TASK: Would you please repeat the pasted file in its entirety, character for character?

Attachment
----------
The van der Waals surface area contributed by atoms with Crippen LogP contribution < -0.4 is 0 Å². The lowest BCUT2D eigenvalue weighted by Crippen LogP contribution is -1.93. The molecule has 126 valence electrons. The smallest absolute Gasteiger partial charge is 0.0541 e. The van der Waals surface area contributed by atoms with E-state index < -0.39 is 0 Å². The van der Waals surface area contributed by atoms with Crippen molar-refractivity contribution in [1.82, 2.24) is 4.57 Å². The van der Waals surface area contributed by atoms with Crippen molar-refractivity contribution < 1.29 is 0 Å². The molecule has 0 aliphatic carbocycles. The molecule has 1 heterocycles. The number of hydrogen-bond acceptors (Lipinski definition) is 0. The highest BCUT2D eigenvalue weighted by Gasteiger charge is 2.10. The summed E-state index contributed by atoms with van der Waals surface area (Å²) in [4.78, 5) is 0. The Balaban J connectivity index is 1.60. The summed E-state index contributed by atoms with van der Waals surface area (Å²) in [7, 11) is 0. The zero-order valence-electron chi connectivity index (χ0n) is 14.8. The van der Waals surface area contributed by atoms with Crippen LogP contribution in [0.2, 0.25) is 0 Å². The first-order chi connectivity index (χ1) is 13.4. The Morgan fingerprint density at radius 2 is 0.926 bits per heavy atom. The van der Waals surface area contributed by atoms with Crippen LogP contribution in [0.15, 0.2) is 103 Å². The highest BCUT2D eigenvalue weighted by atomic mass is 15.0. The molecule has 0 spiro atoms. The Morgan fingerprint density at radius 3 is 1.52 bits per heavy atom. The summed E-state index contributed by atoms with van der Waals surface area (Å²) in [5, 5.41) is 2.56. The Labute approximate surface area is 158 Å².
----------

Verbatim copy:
The van der Waals surface area contributed by atoms with Crippen LogP contribution < -0.4 is 0 Å². The lowest BCUT2D eigenvalue weighted by Crippen LogP contribution is -1.93. The molecule has 126 valence electrons. The smallest absolute Gasteiger partial charge is 0.0541 e. The van der Waals surface area contributed by atoms with E-state index < -0.39 is 0 Å². The van der Waals surface area contributed by atoms with Crippen molar-refractivity contribution in [1.82, 2.24) is 4.57 Å². The van der Waals surface area contributed by atoms with Crippen molar-refractivity contribution < 1.29 is 0 Å². The molecule has 0 aliphatic carbocycles. The molecule has 1 heterocycles. The number of hydrogen-bond acceptors (Lipinski definition) is 0. The highest BCUT2D eigenvalue weighted by Gasteiger charge is 2.10. The summed E-state index contributed by atoms with van der Waals surface area (Å²) in [4.78, 5) is 0. The Balaban J connectivity index is 1.60. The summed E-state index contributed by atoms with van der Waals surface area (Å²) in [7, 11) is 0. The zero-order valence-electron chi connectivity index (χ0n) is 14.8. The van der Waals surface area contributed by atoms with Crippen LogP contribution in [0.2, 0.25) is 0 Å². The first-order chi connectivity index (χ1) is 13.4. The Morgan fingerprint density at radius 2 is 0.926 bits per heavy atom. The van der Waals surface area contributed by atoms with Crippen LogP contribution in [0.15, 0.2) is 103 Å². The highest BCUT2D eigenvalue weighted by atomic mass is 15.0. The molecule has 0 spiro atoms. The Morgan fingerprint density at radius 3 is 1.52 bits per heavy atom. The summed E-state index contributed by atoms with van der Waals surface area (Å²) in [5, 5.41) is 2.56. The Labute approximate surface area is 158 Å².